On my subway ride today I read an article on technology used in Seinfield episodes that we no longer use (movie phone, answering machines) and of course contraceptive sponges are no longer the method of today. Which is too bad because Avinash Dixit has created a model which helps show who is sponge worthy.
A good article in Slate helps us see the latest in birth control, particularly related to teens. The article first talks about falling teen birth rates and concludes that abstinence only education vs receiving information on birth control is not likely the cause. The author uses a simple method economists often refer to as difference in difference (diff-in-diff or DID for short). Suppose we see that Maryland had a teen pregnancy rate of 8% in 2000 and after 10 years of a new sex ed program that started that year we seen the pregnancy rate is 5%. We don’t know if the program is the cause in the reduction of teen births perhaps other factors. What we can do is compare Maryland to a similar state to one with similar other trends that had abstinence only. If we see in the other state that the teen pregnancy rate also fell 3 percentage points it is more likely that other factors besides the type of sex ed are at play. The article argues that all states have seen similar declines in teen pregnancy regardless of education. So using diff-in-diff we see no impact of sex ed.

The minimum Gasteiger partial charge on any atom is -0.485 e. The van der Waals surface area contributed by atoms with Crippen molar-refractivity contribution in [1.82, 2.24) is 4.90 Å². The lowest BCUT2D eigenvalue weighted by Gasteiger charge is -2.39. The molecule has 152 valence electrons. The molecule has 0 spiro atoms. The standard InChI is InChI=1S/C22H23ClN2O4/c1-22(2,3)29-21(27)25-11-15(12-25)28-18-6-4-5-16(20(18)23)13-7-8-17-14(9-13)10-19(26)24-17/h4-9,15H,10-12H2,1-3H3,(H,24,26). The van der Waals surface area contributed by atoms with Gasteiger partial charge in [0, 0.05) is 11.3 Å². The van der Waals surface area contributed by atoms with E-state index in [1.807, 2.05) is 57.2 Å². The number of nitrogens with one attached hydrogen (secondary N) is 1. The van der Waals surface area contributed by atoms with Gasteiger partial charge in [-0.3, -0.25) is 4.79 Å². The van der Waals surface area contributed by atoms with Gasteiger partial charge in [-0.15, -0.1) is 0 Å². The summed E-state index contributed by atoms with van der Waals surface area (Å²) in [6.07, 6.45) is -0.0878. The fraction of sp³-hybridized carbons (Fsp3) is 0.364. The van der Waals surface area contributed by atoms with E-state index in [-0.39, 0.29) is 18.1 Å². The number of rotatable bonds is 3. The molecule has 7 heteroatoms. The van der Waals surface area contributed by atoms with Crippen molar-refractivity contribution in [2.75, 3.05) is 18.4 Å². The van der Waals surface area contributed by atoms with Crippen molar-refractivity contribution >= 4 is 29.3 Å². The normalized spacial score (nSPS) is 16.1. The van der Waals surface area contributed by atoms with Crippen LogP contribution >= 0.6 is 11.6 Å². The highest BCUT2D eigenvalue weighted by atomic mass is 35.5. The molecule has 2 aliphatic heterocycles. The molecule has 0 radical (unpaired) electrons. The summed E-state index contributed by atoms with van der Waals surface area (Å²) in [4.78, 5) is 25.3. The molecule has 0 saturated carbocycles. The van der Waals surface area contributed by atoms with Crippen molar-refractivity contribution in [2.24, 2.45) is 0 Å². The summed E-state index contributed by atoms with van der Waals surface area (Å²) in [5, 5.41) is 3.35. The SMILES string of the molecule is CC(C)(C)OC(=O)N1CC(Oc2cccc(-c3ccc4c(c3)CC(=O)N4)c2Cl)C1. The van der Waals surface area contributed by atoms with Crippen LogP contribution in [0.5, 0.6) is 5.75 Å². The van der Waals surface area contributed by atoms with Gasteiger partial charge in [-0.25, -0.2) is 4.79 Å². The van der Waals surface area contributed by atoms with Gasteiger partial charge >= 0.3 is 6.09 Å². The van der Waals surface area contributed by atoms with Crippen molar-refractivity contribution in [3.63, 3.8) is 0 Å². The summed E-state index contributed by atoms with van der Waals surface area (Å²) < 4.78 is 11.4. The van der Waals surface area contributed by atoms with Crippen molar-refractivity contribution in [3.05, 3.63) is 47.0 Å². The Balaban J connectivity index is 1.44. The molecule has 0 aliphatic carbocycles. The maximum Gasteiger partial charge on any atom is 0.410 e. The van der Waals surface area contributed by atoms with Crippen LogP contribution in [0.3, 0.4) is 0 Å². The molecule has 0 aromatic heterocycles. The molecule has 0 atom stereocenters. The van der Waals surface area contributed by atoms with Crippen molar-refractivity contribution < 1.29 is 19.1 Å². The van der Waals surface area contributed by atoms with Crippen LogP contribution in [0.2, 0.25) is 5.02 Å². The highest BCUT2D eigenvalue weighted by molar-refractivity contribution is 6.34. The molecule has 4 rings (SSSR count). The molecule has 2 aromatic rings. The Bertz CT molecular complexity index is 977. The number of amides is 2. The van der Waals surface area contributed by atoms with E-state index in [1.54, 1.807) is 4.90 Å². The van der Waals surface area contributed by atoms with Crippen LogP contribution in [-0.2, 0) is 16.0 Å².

The real change seems to be the new IUDs, that prevent pregnancy better than the pill for the average teen (since only 1 in 4 teens remember to take the pill each day and 10% of teens on the pill became pregnant in one year according to one study).